Navigation Links
Breast cancer patients' persistent fatigue is real, may actually speed up aging
Date:4/6/2011

COLUMBUS, Ohio The persistent fatigue that plagues one out of every three breast cancer survivors may be caused by one part of the autonomic nervous system running in overdrive, while the other part fails to slow it down.

That imbalance of a natural system in the body appears linked to the tiredness and exhaustion that can burden cancer patients as much as a decade after their successful treatment.

The effect is so great, researchers say, that it may be a sign of accelerated aging in fatigued patients, causing them to seem as much as 20 years older compared with patients who aren't fatigued.

Those new research findings, just reported in the journal Psychoneuroendocrinology, are the latest from a three-decade-long study of the impact that stress can have on the human body.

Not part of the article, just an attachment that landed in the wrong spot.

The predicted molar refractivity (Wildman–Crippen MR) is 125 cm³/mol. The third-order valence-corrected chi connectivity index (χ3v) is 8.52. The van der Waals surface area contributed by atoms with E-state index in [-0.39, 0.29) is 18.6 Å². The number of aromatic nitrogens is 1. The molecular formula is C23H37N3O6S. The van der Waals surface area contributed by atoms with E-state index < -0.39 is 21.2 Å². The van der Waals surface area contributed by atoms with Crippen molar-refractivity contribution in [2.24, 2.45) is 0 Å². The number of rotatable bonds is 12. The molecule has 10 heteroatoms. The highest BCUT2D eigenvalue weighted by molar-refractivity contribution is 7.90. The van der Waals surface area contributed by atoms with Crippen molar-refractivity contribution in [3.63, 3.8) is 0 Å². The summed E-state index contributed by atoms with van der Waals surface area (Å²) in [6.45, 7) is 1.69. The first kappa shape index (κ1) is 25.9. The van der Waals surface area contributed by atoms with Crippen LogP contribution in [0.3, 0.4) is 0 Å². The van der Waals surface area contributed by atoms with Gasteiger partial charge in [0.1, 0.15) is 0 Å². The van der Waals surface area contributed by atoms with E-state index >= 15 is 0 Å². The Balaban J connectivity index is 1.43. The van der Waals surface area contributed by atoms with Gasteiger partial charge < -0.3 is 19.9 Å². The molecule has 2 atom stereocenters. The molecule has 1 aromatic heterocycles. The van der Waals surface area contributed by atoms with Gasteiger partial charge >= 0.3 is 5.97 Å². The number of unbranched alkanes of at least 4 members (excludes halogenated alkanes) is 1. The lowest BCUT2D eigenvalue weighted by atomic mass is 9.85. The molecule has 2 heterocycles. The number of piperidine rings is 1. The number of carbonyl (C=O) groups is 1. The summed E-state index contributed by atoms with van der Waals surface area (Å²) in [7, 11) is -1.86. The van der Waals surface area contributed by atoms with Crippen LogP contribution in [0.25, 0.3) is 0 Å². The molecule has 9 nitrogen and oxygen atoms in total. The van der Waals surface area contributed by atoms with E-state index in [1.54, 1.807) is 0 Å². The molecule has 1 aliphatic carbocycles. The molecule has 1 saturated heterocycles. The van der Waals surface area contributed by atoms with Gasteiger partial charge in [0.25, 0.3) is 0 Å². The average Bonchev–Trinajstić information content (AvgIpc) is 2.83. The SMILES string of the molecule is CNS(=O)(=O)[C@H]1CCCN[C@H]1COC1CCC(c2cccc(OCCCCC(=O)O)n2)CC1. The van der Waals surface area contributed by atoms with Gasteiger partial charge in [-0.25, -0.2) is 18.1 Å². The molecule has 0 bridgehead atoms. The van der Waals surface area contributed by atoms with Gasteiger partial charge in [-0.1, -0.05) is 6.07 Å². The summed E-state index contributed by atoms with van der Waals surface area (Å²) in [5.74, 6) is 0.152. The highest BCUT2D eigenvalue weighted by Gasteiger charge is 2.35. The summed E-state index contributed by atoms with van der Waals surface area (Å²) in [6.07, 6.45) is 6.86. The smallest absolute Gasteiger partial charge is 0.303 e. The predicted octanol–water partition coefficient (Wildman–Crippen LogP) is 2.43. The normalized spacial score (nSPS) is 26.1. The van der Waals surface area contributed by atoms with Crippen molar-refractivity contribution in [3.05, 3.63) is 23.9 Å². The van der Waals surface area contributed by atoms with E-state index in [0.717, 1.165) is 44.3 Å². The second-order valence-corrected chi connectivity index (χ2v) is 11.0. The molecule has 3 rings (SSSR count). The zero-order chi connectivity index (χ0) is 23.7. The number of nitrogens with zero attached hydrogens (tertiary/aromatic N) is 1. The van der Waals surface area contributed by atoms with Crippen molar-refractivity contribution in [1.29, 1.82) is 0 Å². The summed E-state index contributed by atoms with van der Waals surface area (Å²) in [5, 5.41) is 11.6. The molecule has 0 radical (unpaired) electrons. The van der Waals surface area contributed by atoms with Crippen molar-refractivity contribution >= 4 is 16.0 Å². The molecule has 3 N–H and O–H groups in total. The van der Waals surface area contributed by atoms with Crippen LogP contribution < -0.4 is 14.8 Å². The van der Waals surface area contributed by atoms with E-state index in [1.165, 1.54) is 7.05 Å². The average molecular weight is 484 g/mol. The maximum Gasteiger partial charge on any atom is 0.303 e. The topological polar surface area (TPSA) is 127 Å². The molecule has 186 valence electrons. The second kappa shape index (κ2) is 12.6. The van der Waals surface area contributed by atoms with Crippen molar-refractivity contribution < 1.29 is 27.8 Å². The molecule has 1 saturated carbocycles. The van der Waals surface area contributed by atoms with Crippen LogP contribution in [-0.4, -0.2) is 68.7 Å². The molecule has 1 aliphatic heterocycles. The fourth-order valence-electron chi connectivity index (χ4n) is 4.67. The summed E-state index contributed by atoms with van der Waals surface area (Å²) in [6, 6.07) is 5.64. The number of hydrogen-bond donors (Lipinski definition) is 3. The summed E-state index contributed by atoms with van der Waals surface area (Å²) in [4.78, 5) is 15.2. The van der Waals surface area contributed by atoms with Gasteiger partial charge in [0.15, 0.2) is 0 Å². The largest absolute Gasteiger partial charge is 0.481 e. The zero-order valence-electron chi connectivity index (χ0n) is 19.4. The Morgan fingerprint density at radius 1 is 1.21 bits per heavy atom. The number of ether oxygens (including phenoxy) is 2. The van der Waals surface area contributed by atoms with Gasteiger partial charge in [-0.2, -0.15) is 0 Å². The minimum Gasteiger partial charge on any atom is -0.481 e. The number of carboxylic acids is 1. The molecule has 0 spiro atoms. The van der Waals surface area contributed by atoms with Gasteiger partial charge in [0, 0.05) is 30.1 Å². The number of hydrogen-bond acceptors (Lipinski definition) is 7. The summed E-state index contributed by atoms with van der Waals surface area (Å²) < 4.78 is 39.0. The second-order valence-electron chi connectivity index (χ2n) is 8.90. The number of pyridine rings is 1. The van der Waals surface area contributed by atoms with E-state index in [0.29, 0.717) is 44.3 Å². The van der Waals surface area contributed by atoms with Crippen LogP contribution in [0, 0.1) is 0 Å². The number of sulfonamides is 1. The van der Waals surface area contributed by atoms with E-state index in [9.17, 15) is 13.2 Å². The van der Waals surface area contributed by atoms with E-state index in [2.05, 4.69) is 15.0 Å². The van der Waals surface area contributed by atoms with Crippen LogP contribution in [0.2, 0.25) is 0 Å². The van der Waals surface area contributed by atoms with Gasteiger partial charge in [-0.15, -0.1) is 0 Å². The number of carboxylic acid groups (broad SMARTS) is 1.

Christopher Fagundes, a postdoctoral fellow at Ohio State University's Institute of Behavioral Medicine Research (IBMR), and Janice Kiecolt-Glaser, a professor of psychiatry and psychology and a member of the IBMR, drew early data from a larger ongoing study testing whether yoga can combat continuing fatigue in breast cancer patients.

They were looking for a new biomarker, a signal that could point to the initial cause of this fatigue. Their target was the autonomic nervous system, that part of the body that controls unconscious activities like breathing, heartbeat, digestion and such, which earlier research had indicated might play a role.

The autonomic nervous system has two main parts the sympathetic and the parasympathetic. The former is responsible for what has become known as the fight-or-flight response, a triggering of short-term, energized activity. The latter deals with opposite situations. It is the resting phase, best recognized by the sleepiness that may follow eating a big meal.

While the sympathetic system is an energy hog, the parasympathetic conserves energy, and the two should remain in balance in healthy individuals. The researchers were looking for differences between fatigued and non-fatigued cancer survivors.